Within playbooks I create the different playbooks to import for example dns. So with this playbook everything is configured and installed to run dns.

---
- hosts: dns
  become: yes
  roles:
    - robertdebock.dns

This runs the playbook robertdebock.dns on all hosts in the group dns.

site.yml

If there are multiple playbooks in playbooks, I just include these into site.yml, so I can run all defined playbooks of this repository in one step.

Imagine a second file playbooks/ldap.yml which is also included into site.yml.

---
- name: Install bind
  import_playbook: playbooks/dns.yml

So our folder looks like this:

├──   environments
│  └──   libvirt
│     ├──   group_vars
│     │  ├──   dns.yml
│     └──   cnx.ini
├──   playbooks
│  └──   dns.yml
├──   roles
│  ├──   robertdebock.dns
│  │  ├──   defaults
│  │  │  └──   main.yml
│  │  ├──   files
│  │  │  └──   override.conf
│  │  ├──   handlers
│  │  │  └──   main.yml
│  │  ├──   meta
│  │  │  ├──   exception.yml
│  │  │  ├──   main.yml
│  │  │  └──   preferences.yml
│  │  ├──   molecule
│  │  │  └──   default
│  │  │     ├──   collections.yml
│  │  │     ├──   converge.yml
│  │  │     ├──   molecule.yml
│  │  │     ├──   prepare.yml
│  │  │     └──   verify.yml
│  │  ├──   tasks
│  │  │  ├──   assert.yml
│  │  │  └──   main.yml
│  │  ├──   templates
│  │  │  ├──   named.conf.j2
│  │  │  └──   zone.j2
│  │  ├──   vars
│  │  │  └──   main.yml
│  │  ├──   CODE_OF_CONDUCT.md
│  │  ├──   CONTRIBUTING.md
│  │  ├──   LICENSE
│  │  ├──   README.md
│  │  ├──   requirements.txt
│  │  ├──   requirements.yml
│  │  ├──   SECURITY.md
│  │  └──   tox.ini
├──   ansible.cfg
├──   README.md
├──   requirements.yml
├──   run-playbook.sh
└──   site.ymlBash {linenos=false}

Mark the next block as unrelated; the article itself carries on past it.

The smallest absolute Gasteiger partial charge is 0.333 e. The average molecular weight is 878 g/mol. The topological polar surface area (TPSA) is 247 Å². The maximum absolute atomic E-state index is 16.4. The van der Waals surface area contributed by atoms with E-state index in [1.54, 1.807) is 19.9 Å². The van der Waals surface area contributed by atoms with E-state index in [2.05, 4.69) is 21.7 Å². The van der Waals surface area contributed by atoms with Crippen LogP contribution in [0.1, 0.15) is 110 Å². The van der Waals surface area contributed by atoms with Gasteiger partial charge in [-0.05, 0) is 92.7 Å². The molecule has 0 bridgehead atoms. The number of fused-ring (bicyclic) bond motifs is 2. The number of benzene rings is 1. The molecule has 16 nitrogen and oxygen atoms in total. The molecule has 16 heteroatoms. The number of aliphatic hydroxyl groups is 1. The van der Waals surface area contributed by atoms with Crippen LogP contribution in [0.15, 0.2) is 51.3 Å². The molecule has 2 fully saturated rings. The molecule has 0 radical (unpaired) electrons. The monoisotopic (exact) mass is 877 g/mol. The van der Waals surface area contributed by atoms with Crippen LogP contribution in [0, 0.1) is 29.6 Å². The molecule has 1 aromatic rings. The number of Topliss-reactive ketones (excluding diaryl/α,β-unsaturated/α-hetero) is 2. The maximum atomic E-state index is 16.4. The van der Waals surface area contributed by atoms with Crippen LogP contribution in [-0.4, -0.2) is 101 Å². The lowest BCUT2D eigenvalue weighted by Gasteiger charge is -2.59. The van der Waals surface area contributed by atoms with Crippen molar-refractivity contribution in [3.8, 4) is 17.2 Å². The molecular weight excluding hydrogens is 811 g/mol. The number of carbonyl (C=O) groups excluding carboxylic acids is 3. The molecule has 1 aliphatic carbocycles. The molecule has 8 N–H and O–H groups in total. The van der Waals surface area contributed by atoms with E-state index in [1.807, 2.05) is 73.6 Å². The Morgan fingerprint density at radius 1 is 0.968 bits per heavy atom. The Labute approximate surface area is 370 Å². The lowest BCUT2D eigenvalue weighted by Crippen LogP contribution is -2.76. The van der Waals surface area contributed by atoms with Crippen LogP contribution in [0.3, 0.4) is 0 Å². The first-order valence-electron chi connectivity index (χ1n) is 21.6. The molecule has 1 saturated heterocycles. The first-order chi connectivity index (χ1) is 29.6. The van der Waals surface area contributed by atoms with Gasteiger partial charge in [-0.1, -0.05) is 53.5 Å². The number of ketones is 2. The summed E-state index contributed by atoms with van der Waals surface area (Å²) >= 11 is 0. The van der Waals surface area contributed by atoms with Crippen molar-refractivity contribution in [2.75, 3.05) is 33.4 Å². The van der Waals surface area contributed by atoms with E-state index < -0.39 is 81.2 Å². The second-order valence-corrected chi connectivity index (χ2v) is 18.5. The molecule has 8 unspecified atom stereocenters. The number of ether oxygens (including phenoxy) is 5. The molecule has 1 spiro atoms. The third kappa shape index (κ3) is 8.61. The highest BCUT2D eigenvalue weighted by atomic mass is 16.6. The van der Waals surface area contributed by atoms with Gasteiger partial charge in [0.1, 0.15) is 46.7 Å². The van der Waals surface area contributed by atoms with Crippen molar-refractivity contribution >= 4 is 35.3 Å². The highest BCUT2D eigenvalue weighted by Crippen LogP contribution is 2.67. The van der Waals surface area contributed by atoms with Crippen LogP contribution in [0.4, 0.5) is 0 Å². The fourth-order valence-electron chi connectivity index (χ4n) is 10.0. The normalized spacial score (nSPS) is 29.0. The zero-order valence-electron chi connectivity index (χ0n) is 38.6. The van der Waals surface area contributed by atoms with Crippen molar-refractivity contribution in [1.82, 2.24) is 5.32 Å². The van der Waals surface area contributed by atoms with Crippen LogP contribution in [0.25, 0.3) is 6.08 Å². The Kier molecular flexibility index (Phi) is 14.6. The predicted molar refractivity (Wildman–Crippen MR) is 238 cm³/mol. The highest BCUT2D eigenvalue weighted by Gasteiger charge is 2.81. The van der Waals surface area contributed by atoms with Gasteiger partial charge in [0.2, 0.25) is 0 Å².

Connect to the machine ssh root@10.0.22.2 and change /etc/resolv.conf to nameserver 8.8.8.8.

I normally place a shellscript to run the entire playbook without using a large commandline. There I add the STDOUT_CALLBACK environment variable when the switch -v or -vv is used, which adds more information to the Ansible output and formats it in a more readable way. Very handy for troubleshooting.

./run-playbook.sh
PLAY [dns] *********************************************************************

TASK [Gathering Facts] *********************************************************
ok: [cnx-ns.stoeps.home]

TASK [robertdebock.dns : Add default DNS Server to resolv.conf] ****************
changed: [cnx-ns.stoeps.home]

TASK [robertdebock.dns : test if dns_port is set correctly] ********************
ok: [cnx-ns.stoeps.home -> localhost]

TASK [robertdebock.dns : test if dns_caching_dns is set correctly] *************
ok: [cnx-ns.stoeps.home -> localhost]

TASK [robertdebock.dns : test if dns_zones is set correctly] *******************
ok: [cnx-ns.stoeps.home -> localhost]

TASK [robertdebock.dns : test if item in dns_zones is set correctly] ***********
ok: [cnx-ns.stoeps.home -> localhost] => (item=localhost)
ok: [cnx-ns.stoeps.home -> localhost] => (item=127.in-addr.arpa)
ok: [cnx-ns.stoeps.home -> localhost] => (item=0.in-addr.arpa)
ok: [cnx-ns.stoeps.home -> localhost] => (item=255.in-addr.arpa)
ok: [cnx-ns.stoeps.home -> localhost] => (item=stoeps.home)

...

RUNNING HANDLER [robertdebock.dns : rndc reload] *******************************
changed: [cnx-ns.stoeps.home]

PLAY RECAP *********************************************************************
cnx-ns.stoeps.home         : ok=28   changed=13   unreachable=0    failed=0    skipped=4    rescued=0    ignored=0

A big advantage of using Ansible is idempotency, so when the role and playbook is written the right way, you can run it over and over again, and it will not change already configured stuff.

Running the command a second time:

...
TASK [robertdebock.dns : start and enable dns] *********************************
ok: [cnx-ns.stoeps.home]

PLAY RECAP *********************************************************************
cnx-ns.stoeps.home         : ok=28   changed=0    unreachable=0    failed=0    skipped=4    rescued=0    ignored=0

The handlers know that nothing has changed and the service is just running without restart.

When I add additional records to the group_vars/dns.yml file, the dns is updated and restarted automatically to get the changes.

So it is easy to add new hosts to the dns server, just edit the dns.yml add a record and rerun Ansible in this repository.

Todo

  • let Terraform add new hosts to dns.yml so the dns server is always up-to-date